Top 10 lessons we have learned about the UP, IN, and OUT lifestyle.

Today I want to share an excerpt with you from chapter 7 of our book, “Marriage On Mission”. The following represents our top 10 learnings from the past two years as we seek to live UP, IN, and OUT as a couple. (If you missed my blogpost on this topic, be sure to check it out first.) 

Remember:

  • UP is loving God and growing in our relationship with him (think about what Jesus taught in John 15 about abiding in the vine)
  • IN is loving and serving his church (think the “one anothers” of the Bible and equipping believers for the work of the ministry)
  • OUT is loving a lost world, one person at a time. (Think about Luke 15 and Jesus’ stories of the lost coin, lost sheep, and lost son)
When it all comes together we model, make, and multiply missionary disciples and missionary churches!

  1. Establish these patterns (UP, IN and OUT) and stay focused on them, but give yourself grace. There will be weeks when one of the kids is sick, when you have to travel for work, or when you are just too busy with other things that popped up. Don’t sweat it! Our goal is to hit 3 out of 4 times. So, if we hit 75% we feel great about it. If we dip to 50% or lower we make adjustments.
  2. Be flexible, but stay stubborn. Tomorrow night is Tuesday but we are having a family from church over for dinner (normally that would be an IN focus for us, which should happen on Thursday night). So, we will do our UP as a family on Thursday this week. We are able to interchange Tuesday and Thursday nights (UP and IN respectively), but so far have been unsuccessful switching to another night of the week.
  3. Be creative. I have joined our family for UP on speakerphone, and we have Skyped our oldest daughter into family meals. These are not ideal, but some connection is better than no connection.
  4. There are certain seasons of the year that just don’t work well – like Christmas vacation, major holidays, and certain weeks during the summer. Rest up during these periods and come back strong next time. Remember, 3 out of 4 on average is the goal. (Also, be open to experimenting with something new. Try mixing it up from time to time when the normal rhythm is not workable.)
  5. For our UP nights, I read a chapter of the Bible and then, without commentary, pass the Bible around the table. Each person talks about what stood out to them and why. Resist the temptation to preach a sermon! Keep your input brief, personal, and sincere. When possible, ask everyone to share a prayer request and to pray for someone else.
  6. Prayer walking our neighborhood consistently is the key for us. We walk 3 or 4 days a week, sometimes more often (living in South Carolina helps!). Our secret? Smile, talk with those who smile back, and invite them to the next brunch (our monthly OUT focus in the neighborhood) if they seem open. Also, be sure to clean up your dog’s poo from their lawn – we want to be good news as we earn the opportunity to share the Good News. Seriously.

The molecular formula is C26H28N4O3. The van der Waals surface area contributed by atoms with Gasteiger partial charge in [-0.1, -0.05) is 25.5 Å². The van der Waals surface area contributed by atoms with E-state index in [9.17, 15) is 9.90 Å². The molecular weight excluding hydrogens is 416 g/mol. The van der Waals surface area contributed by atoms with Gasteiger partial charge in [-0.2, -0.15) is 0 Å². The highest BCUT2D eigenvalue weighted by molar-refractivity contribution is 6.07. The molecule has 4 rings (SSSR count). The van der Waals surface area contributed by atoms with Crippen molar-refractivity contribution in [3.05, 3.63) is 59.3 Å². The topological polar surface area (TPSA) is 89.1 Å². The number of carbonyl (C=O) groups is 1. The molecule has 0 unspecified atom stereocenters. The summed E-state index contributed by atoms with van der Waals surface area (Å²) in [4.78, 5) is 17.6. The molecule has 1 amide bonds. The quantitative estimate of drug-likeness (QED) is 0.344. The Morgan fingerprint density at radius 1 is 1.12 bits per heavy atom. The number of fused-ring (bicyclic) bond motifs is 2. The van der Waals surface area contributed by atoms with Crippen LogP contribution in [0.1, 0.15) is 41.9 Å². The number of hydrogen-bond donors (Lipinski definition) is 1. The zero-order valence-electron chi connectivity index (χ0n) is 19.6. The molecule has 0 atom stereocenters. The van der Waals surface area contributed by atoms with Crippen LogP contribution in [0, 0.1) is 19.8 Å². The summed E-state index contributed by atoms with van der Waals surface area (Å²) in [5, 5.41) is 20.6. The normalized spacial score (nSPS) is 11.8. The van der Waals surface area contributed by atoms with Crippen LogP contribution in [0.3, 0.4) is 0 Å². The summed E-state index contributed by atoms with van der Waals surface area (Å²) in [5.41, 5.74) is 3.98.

7. Look for other Christ followers in your neighborhood and ask them to join you. We are developing friendships with a few Christian families and I have asked some to partner with us. So far that just means come when you can, pray for your neighbors, and invite someone new to our next brunch.
  8. Be very discerning about inviting people to church. We live in the south, so just about everybody will tell you they belong to this or that church. Some of them are faithfully worshipping and serving, others are not. Either way, if a church invitation comes too quickly your brunch (or whatever you do for OUT) can quickly turn into a recruiting conversation that turns people off. Focus on building a friendship first. Once you get to know each other better and they see your heart for God and people conversations about church naturally arise. Be patient, no one wants to feel like your project.
  9. Set the dates for your OUTs early. Whatever you decide to do get it in the calendar so that you can talk to people about it and extend invitations. The old, “Let’s get together for dinner sometime” usually means, “I want you to like me and believe I care about you, but I am honestly too busy to invest time into a relationship with you”. That may sound harsh, but let’s call it what it is.
  10. Pay special attention when people are under tension or experiencing transition. We recently brought a meal to our neighbors after a death in the family. A few months back we prayed for a man facing an amputation. This past year we have cut the grass for an older couple grappling with cancer. And just yesterday I mailed a card to the man who manages the restaurant our son works at who is recovering from neck surgery. These little touches mean so much to people under tension. Also, pay attention to new people moving into the neighborhood. A plate of cookies to a new neighbor can be the most spiritual thing you do all week!
Would love to hear what a few of you are learning!

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